How to stay sane in the rain with your horse

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  • When the rain is driving down and you’re sliding through mud to catch your horse, who is wearing a drenched turnout rug, it’s easy to question why it was such a good idea to own a horse at all. But with our five tips for staying sane in the rain, miserable winter weather can be a little bit more bearable.

    1. Prepare your gateways

    Taking action sooner rather than later is your best bet when it comes to not spending all winter dealing with excessively poached gateways, but if it’s already too late for that, there are things you can do to fix muddy gateways in horse paddocks. Options include laying down hardcore or field mats designed to prevent poaching (like these ones on Amazon) in the gate area. A cheaper option is to use electric fencing to section off the gateway so horses don’t always wait in the same area.

    2. Invest in a plastic hay feeder

    A lot of hay is wasted in muddy fields, as it gets trampled. Purchasing a weatherproof hay feeder, hay ball (like this one on Viovet), or if your horses are not shod, a bale net (also on Viovet) will help to prevent hay wastage and damage to pasture.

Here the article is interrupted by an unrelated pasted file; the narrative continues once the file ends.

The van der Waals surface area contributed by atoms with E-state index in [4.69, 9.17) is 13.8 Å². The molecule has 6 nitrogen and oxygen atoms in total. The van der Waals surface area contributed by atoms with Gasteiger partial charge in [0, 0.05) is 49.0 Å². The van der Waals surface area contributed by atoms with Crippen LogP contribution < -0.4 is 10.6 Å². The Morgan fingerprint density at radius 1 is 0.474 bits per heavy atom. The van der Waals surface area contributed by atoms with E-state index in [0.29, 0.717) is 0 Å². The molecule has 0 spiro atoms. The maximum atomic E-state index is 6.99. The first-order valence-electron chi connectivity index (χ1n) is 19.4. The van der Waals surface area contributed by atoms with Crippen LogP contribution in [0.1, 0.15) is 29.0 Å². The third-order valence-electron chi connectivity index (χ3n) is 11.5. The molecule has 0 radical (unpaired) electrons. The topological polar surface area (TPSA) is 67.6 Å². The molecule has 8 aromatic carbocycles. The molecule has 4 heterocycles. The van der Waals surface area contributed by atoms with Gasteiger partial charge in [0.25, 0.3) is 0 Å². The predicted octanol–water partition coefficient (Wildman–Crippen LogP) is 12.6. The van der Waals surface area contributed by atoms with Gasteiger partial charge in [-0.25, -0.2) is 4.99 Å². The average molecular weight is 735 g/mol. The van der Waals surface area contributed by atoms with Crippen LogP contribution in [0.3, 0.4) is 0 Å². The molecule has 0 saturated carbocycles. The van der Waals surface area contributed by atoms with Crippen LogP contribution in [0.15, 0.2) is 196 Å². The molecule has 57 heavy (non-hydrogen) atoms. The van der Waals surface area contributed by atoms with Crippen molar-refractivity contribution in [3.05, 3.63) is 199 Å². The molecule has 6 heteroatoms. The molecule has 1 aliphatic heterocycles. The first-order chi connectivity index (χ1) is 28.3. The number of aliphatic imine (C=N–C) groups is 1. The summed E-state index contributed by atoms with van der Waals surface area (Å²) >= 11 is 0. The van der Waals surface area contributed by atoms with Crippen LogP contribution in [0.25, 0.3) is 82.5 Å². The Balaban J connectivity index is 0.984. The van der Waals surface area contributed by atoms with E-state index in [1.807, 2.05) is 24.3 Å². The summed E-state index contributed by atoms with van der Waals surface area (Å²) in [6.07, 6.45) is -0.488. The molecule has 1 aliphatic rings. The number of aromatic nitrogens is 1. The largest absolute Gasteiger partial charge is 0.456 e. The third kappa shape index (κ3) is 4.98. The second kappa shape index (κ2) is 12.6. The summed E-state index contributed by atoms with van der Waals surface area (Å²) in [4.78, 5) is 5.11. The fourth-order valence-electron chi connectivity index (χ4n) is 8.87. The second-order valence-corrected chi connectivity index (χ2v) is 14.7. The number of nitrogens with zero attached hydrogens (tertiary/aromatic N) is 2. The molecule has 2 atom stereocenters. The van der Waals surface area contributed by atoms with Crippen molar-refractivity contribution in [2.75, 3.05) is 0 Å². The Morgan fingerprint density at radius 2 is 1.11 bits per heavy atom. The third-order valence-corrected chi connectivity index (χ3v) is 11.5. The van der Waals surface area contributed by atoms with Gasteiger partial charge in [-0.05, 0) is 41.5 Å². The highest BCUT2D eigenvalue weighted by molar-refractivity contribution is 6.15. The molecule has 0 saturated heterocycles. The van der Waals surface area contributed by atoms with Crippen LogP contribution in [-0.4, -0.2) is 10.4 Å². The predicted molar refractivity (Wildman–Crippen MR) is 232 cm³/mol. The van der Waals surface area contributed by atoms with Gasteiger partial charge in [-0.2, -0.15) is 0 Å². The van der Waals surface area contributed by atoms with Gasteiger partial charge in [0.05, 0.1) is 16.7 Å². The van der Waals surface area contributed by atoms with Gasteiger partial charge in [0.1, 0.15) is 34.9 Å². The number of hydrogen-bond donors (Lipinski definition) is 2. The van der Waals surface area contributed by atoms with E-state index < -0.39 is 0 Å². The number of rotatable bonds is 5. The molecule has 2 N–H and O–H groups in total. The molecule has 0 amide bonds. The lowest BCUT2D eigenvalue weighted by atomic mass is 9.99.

3. Check for rain scald

    If your horse is not rugged up, keep an eye on their skin to check they are not suffering from rain scald. If they are susceptible to the condition, prevent it by using a suitable weight rug and ensuring there is a field shelter or natural shelter so that they can escape the rain.

    4. Make a plan for drying rugs

    Establish a drying area with rug racks (available on Amazon) for soaked rugs and make the most of any sun we do get to air them. Many owners will leave turnout rugs on their horses when they come in, as long as the water has not leached through to the inside, allowing the horse’s natural warmth to aid the drying process. Or invest in a dedicated rug drier to dry your rugs for you.

    5. Use your time wisely

    Talking of rugs, ‘rainy days’ are a good opportunity to clean your horse rugs from the summer, mending any damage as needed, as well as giving your tack a thorough clean and tidying your tack room.

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